Genre: Comedy, Drama
Director: Alejandro G. Inarritu
Starring: Michael Keaton, Zach Galifianakis, Edward Norton, Emma Stone
If any movie needed to be awarded for its technical wizardry then Birdman is that film. With its free flowing camerawork, masterful cinematography and sleight of hand editing, Inarritu’s film is the most cinematic work you’re likely to see all year. Despite its satirical story, set amidst the backstage of a Broadway production, Inarritu’s tale is pure cinema through and through; a technical masterclass and majestically realized story of an artist’s debilitating sanity in the pursuit of artistic relevance, featuring one of the finest central performances you’ll see all year.
Michael Keaton plays Riggan Thompson, a faded icon of the silver screen, attempting to reinvent his career after playing an iconic superhero in a trilogy of blockbuster films. It’s no surprise that Keaton and Riggan’s career trajectories are linked. Keaton knows the man he’s playing. Riggan’s creative comeback comes in the form of writing, directing and starring in an adaptation of Raymond Carver’s What We Talk About When We Talk About Love, much to the chagrin of many Broadway theatre types. Keaton delivers a soaring performance, injecting Riggan with sadness and warmth as we witness his sanity gradually slip from his grasp.
Admittedly, Birdman’s satirical tale of warring actors and backstage romantic shenanigans is nothing new, but in the hands of a visionary such as Inarritu, and along with his fellow writers, Nicolás Giacobone, Alexander Dinelaris Jr. and Armando Bo, the film is injected with a freshness and energy that is unrivalled.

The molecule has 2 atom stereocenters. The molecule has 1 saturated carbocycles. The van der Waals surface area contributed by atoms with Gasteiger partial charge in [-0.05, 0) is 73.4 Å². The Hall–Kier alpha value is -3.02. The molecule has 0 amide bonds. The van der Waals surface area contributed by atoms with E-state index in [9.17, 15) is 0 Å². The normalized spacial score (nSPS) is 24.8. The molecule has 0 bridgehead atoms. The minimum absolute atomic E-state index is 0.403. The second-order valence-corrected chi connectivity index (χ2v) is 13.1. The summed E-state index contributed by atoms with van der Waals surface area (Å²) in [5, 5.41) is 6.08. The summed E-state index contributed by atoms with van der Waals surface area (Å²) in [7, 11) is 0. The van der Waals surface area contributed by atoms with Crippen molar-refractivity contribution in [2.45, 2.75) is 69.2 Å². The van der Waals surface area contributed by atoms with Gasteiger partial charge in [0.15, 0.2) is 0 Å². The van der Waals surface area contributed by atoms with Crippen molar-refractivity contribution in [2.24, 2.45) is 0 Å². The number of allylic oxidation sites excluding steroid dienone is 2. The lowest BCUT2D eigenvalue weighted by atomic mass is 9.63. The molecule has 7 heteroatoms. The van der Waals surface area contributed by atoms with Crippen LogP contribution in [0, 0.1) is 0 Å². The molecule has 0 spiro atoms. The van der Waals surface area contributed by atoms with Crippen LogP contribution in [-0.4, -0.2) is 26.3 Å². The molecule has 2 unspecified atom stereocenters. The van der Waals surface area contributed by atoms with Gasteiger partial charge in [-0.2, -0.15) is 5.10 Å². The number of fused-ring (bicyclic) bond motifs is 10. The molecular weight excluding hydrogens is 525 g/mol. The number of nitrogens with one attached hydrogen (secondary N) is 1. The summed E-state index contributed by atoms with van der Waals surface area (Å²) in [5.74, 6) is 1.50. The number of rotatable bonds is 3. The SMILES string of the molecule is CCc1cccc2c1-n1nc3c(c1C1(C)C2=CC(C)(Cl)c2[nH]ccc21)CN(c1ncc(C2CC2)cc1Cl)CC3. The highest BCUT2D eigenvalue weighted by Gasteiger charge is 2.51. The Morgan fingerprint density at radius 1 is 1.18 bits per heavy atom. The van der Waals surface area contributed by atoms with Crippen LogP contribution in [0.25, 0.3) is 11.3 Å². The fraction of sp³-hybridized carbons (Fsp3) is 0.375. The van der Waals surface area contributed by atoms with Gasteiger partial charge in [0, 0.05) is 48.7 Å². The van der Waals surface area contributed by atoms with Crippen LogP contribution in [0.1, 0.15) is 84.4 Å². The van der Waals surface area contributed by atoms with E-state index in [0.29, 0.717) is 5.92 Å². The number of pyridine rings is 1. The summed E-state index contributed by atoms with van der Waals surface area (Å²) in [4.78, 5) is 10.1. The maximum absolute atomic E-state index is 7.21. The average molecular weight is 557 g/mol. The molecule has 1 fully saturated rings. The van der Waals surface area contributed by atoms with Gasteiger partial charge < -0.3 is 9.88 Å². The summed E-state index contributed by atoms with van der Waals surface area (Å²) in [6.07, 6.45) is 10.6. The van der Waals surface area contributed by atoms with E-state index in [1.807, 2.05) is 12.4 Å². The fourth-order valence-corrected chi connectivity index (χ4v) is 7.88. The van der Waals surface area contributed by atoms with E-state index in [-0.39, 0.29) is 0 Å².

The visuals are stunning. Emmanuel Lubezki’s beautiful camerawork allows the film to veer between reality and fantasy with seamless ability, aided by Douglas Crise and Stephen Mirrione’s breathtaking editing; it works perfectly in tandem with Keaton’s performance. Never once does the technical poetry on show outshine the writing or draw attention away from its characters.
So as Riggan soars over the streets of Manhattan, or as Manhattan explodes in a fiery ball of mayhem and carnage in a scene that could have been taken direct from The Avengers, we are right there with him, sharing Riggan’s deluded visions as his sanity slips from his grasp.
Keaton is no doubt one of the shoo-ins for awards contention this year. Meanwhile, Edward Norton delivers an award worthy performance himself as Mike Shiner, the megastar of the theatre who also happens to have an ego to match his talent, while Emma Stone reveals a new depth as Riggan’s tormented recovering addict daughter, Sam. In the end though, this is Keaton’s show.
What’s also wonderful is just how funny the film is. After bringing us down with sombre dramas such as Biutiful, 21 Grams and Amores Perros, Inarritu fashions a showbiz satire loaded with laugh out loud moments whilst simultaneously delivering a bewildering portrayal of one artist’s last ditch attempt to find meaning and importance in his life.
This is one that demands to be seen on the big screen.